Essentially, there are two ways of debugging Python source code. You
can either change the code for debugging purposes or start the program
with a proper debugger. In either case, you should start by making an
educated guess on where the problem is hidden.
In the case of immersive debugging you can either add
Once you've identified a potentially problematic location, add
before and after the statements you want to investigate. Frequently,
you'll add the statements as the first line of a function and right before
its return statement.
Then, execute the program with input that
is known to produce unexpected results. If the function arguments are wrong,
your problem is higher up the call stack. If the return values are incorrect,
the function is responsible for the problem. If neither is unexpected, you need
to keep looking for the problem elsewhere. As an alternative to using
print(.), you could also use a logging function configured to
log output when in debugging mode. This has the advantage of making useful
changes persistent instead of adding and removing print statements.
TODO: write notes about logging and add a link there (if students desire a session wrt logging).
For those preferring not to use
print(.), a debugger is a
great way of finding bugs in source code. The immersive approach of
using a debugger is to add
import ipdb # ... # this is where you expect things to go wrong ipdb.set_trace()
to your code. Once you execute your program and the
set_trace() call is reached, the program execution is halted
and an interactive debugger is started. In case you don't have ipdb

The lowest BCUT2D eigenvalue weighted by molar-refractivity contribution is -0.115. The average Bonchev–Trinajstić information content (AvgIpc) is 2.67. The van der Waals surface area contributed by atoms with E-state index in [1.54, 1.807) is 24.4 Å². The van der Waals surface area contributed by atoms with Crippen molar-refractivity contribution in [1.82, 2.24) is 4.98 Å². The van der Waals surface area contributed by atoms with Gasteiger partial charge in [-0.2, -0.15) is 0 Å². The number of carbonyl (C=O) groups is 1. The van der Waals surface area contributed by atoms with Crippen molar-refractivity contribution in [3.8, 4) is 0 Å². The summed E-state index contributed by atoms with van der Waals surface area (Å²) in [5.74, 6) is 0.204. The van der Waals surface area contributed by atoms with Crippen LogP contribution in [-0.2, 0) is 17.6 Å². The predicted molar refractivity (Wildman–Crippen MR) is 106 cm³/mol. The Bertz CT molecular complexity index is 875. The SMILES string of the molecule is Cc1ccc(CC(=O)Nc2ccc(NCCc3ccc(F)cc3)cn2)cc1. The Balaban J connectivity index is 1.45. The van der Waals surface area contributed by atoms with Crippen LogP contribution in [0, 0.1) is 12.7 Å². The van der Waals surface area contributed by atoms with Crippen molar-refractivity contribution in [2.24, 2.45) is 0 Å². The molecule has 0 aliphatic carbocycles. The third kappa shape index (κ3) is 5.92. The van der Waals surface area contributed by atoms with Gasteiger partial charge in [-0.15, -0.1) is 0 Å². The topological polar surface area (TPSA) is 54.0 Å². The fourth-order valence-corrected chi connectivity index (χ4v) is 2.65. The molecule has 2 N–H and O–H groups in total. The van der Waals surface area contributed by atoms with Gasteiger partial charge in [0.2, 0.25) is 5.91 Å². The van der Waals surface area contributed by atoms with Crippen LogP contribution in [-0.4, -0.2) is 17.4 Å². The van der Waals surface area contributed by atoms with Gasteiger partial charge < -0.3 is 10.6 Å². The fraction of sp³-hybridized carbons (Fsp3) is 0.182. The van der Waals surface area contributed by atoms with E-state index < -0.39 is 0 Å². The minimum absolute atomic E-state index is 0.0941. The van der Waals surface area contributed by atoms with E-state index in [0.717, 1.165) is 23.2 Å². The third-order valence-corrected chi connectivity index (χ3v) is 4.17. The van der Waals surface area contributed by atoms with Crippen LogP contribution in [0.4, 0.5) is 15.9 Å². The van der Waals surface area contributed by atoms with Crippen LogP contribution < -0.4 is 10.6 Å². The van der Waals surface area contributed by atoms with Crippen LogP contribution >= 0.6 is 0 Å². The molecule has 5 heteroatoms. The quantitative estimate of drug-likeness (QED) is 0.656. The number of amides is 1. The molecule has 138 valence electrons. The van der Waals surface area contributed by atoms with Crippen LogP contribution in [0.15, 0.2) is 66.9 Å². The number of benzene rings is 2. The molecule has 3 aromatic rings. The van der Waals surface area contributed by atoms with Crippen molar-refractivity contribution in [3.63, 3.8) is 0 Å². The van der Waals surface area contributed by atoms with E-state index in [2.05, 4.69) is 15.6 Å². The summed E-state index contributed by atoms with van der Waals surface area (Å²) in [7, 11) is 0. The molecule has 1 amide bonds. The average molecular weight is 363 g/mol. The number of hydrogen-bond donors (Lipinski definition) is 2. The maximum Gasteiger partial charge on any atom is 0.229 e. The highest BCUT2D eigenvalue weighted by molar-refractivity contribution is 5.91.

installed you can replace ipdb with pdb.
Python can be debugged with a number of different debugging tools. The
commandline-debugger available with any Python 3 installation is pdb3.
However, I'd prefer ipdb3. To use it, execute the program from the
commandline like you'd normally would. However, replace
python3 with your commanline debugger:
ipdb3 filename.py [arg] ...
To get help for
ipdb, use its built-in help system
A useful hint for the command-line debugger is that pressing the enter key
on an otherwise empty command-line will repeat the last command. If you don't
like the command-line debugger but don't have an IDE providing an interface to
pdb, you could use pudb3. It is a nice console based GUI
debugger. It has the advantages of
being small, fast and swiftly usable over ssh connections. It is quite
easy to learn its basic usage. Once installed, it can be used like any
console based debugger
pudb3 filename.py [arg] ...
Finally, you could use a debugger made available by your favorite Python IDE. However, don't underestimate the effort of learning to properly use an IDE. This means that you should not switch to an IDE when being in a hurry to complete a small task. On the plus side, it will almost always pay off to learn a proper IDE. Excellent open source alternatives include KDevelop and Eclipse, each with a plugin for Python 3 development.
sudo apt install python3-ipdb
sudo apt install python3-pudb
In case your package manager's version of pudb is too old (there are quite many bugs in older versions) install it via pip
sudo pip3 install pudb
sudo apt install kdevelop kdevelop-python